Sometimes when you’re too close to a situation it can be hard to see things clearly. How many times have we all seen this in our day-to-day lives when you’re looking for something around the house only to find that it was right in front of you the entire team. That’s exactly the kind of situation San Antonio Spurs fans have gotten themselves into in their search for the team’s power forward of the future.
Spurs fans know things are different from the Big three glory days of perennial championship contention. And as we all long for a return to those heights there are differing viewpoints on the best and fastest way to get there.
The Spurs’ knack for finding diamonds in the rough and superior player development has allowed them to collect an exciting group of young players. Some fans seem to think the team has every position covered with the lone exception being an explosive power forward to round out the young core. They would be wrong. The long-term solution is already on the San Antonio Spurs in the form of our favorite young player, the Mustang, Keldon Johnson.
Keldon Johnson can be the San Antonio Spurs power forward for a long time
I personally have been in the camp that has claimed the only thing missing is a young, bouncy, and athletic power forward. I’ve personally advocated for Jonathan Isaac as a target for San Antonio. And many of you have thrown out names like Aaron Gordon, John Collins, and Lauri Markkanen, amongst others as the perfect fit and solution to pair with the Spurs young core of Murray, White, Walker, Keldon, Vassell, and Poeltl.
But maybe, just maybe what we really need is to take a step back. After all, as the league has changed so has the definition of prototypical positions. The positional boxes we put players into for years are gone. What teams really need is a set of players on the court that can play together and dominate their opponent, regardless of their size. Keldon fits right into that description.
One can argue that Keldon’s ideal position in the NBA is at the three due to his size and offensive limitations. But that hasn’t stopped the Spurs from playing him as their nominal power forward for stretches at a time.
At 6’5″ and 220 lbs, Keldon may be considered undersized when facing the Anthony Davis’s or Giannis’s of the NBA but he is the same height as PJ Tucker who served as the de facto center of the Houston Rockets during their playoff run last season. Another undersized power forward whose size did not limit their production was Charles Barkley. Long before he was the hilarious man on Inside the NBA, Sir Charles was a dominant player who used his strength and quickness to terrorize opponents, including our beloved Spurs in the playoffs.
Keldon will need to continue to pack on muscle if he wants to be able to battle with the most physical players in the league. But as we’ve seen from the progress he made over the summer he’s no stranger to the gym. And you don’t have to watch him play for long to see that he embraces contact and physical basketball at every opportunity.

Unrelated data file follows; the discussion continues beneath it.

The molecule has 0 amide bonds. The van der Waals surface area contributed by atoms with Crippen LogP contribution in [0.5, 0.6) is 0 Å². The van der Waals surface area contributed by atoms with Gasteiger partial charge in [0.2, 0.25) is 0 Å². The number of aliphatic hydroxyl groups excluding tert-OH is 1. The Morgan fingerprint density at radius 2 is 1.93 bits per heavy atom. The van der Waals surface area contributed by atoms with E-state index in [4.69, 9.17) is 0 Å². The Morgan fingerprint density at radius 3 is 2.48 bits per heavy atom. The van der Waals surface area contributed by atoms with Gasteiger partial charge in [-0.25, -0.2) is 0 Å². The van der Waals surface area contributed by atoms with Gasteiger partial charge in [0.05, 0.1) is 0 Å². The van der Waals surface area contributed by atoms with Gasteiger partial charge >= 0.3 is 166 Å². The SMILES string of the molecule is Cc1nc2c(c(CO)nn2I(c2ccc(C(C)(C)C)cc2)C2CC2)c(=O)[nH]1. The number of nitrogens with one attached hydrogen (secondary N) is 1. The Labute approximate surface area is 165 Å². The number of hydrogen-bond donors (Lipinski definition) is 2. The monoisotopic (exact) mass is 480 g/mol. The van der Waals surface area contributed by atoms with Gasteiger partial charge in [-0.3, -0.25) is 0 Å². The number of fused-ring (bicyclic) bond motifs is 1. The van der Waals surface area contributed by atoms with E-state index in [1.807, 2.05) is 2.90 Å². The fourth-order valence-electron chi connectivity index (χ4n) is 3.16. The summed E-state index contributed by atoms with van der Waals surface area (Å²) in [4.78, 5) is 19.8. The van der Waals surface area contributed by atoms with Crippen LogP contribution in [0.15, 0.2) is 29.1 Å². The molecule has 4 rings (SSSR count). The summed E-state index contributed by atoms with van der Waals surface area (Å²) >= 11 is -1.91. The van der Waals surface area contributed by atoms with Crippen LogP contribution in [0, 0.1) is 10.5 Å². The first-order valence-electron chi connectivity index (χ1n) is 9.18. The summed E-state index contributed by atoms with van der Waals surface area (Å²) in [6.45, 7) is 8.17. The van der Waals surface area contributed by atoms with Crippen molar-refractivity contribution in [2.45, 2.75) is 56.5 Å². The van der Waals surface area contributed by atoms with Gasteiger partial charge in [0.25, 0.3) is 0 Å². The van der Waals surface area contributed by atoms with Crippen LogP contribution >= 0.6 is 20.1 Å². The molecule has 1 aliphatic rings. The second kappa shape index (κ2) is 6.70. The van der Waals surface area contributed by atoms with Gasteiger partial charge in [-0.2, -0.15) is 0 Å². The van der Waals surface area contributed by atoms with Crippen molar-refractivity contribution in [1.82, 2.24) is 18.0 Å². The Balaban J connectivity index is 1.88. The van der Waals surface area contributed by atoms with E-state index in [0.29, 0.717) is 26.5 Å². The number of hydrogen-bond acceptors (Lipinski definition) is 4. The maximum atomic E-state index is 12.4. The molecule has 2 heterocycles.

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Another argument for Keldon stepping up to be the Spurs power forward is because of how it would help the roster down the road. If the Spurs want to get all of their young guys on the floor together, moving Johnson to the frontcourt would open up a spot on the wing that Devin Vassell would be perfect for.
On the offensive end, Keldon is a work in progress. He loves contact and is not afraid to get physical which is great for his drives to the basket. These drives can sometimes be uncontrolled they can also lead to signature plays so it’s best not to critique his aggressiveness. Where Keldon can improve is to develop some post-up moves.
Here, Keldon can look to the aforementioned Barkley who used his strength and quickness to dominate as an undersized power forward. Barkley also shot the occasional three-pointer and Keldon has already made impressive improvements in his three-point shooting. He’s increased his three-point attempts from 1.3 3PA his rookie season to the current 3.0 3PA attempts this year – shooting them at 32.6%.
On the defensive end, Keldon has the strength and quickness to guard the majority of his opponents although he does have trouble against certain unicorns but who doesn’t. The focus areas for Keldon would be on the rebounding efforts where his 6.7 rebounds per game and 5.0 defensive rebounds per game could improve.
There is room for improvement but with more time to focus and work with the coaching staff, it isn’t difficult to expect Keldon’s rebounding, post-up game and ability to slow the tempo all improve. With his energy and competitiveness, Keldon is a perfect power forward to compliment a young San Antoni Spurs core to a young core that has untapped potential.